Results 1  10
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46
On the Power of NumberTheoretic Operations with Respect to Counting
 IN PROCEEDINGS 10TH STRUCTURE IN COMPLEXITY THEORY
, 1995
"... We investigate function classes h#Pi f which are defined as the closure of #P under the operation f and a set of known closure properties of #P, e.g. summation over an exponential range. First, we examine operations f under which #P is closed (i.e., h#Pi f = #P) in every relativization. We obtain t ..."
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Cited by 32 (9 self)
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We investigate function classes h#Pi f which are defined as the closure of #P under the operation f and a set of known closure properties of #P, e.g. summation over an exponential range. First, we examine operations f under which #P is closed (i.e., h#Pi f = #P) in every relativization. We obtain the following complete characterization of these operations: #P is closed under f in every relativization if and only if f is a finite sum of binomial coefficients over constants. Second, we characterize operations f with respect to their power in the counting context in the unrelativized case. For closure properties f of #P, we have h#Pi f = #P. The other end of the range is marked by operations f for which h#Pi f corresponds to the counting hierarchy. We call these operations counting hard and give general criteria for hardness. For many operations f we show that h#Pi f corresponds to some subclass C of the counting hierarchy. This will then imply that #P is closed under f if and only if ...
Relationships Among PL, L, and the Determinant
, 1996
"... Recent results byToda, Vinay, Damm, and Valianthave shown that the complexity of the determinantischaracterized by the complexity of counting the number of accepting computations of a nondeterministic logspacebounded machine. #This class of functions is known as #L.# By using that characterizati ..."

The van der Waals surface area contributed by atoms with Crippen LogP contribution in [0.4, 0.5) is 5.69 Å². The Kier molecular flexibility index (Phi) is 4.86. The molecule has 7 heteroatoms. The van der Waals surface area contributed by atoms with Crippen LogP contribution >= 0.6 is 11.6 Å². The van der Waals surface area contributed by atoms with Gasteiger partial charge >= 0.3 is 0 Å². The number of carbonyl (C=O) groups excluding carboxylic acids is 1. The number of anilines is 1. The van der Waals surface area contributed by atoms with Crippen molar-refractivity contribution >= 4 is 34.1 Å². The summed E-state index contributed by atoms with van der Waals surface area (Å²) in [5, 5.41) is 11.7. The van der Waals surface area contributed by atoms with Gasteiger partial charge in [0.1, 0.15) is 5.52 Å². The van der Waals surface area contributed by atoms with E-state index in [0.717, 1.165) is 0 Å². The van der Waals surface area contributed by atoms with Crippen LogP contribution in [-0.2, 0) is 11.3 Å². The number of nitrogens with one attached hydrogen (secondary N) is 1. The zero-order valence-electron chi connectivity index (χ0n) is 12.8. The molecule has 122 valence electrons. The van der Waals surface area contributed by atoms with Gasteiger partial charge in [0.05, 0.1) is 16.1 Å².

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Cited by 32 (8 self)
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Recent results byToda, Vinay, Damm, and Valianthave shown that the complexity of the determinantischaracterized by the complexity of counting the number of accepting computations of a nondeterministic logspacebounded machine. #This class of functions is known as #L.# By using that characterization and by establishing a few elementary closure properties, we giveavery simple proof of a theorem of Jung, showing that probabilistic logspacebounded #PL# machines lose none of their computational power if they are restricted to run in polynomial time.
Upward Separation for FewP and Related Classes
, 1994
"... This paper studies the range of application of the upward separation technique that has been introduced by Hartmanis to relate certain structural properties of polynomialtime complexity classes to their exponentialtime analogs and was first applied to NP [Har83]. Later work revealed the limitation ..."
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Cited by 14 (3 self)
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This paper studies the range of application of the upward separation technique that has been introduced by Hartmanis to relate certain structural properties of polynomialtime complexity classes to their exponentialtime analogs and was first applied to NP [Har83]. Later work revealed the limitations of the technique and identified classes defying upward separation. In particular, it is known that coNP as well as certain promise classes such as BPP, R, and ZPP do not possess upward separation in all relativized worlds [HIS85; HJ93], and it had been suspected that this was also the case for other promise classes such as UP and FewP [All91]. In this paper, we refute this conjecture by proving that, in particular, FewP does display upward separation, thus providing the first upward separation result for a promise class. In fact, this follows from a more general result the proof of which heavily draws on Buhrman, Longpr'e, and Spaan's recently discovered tally encoding of sparse sets. As ...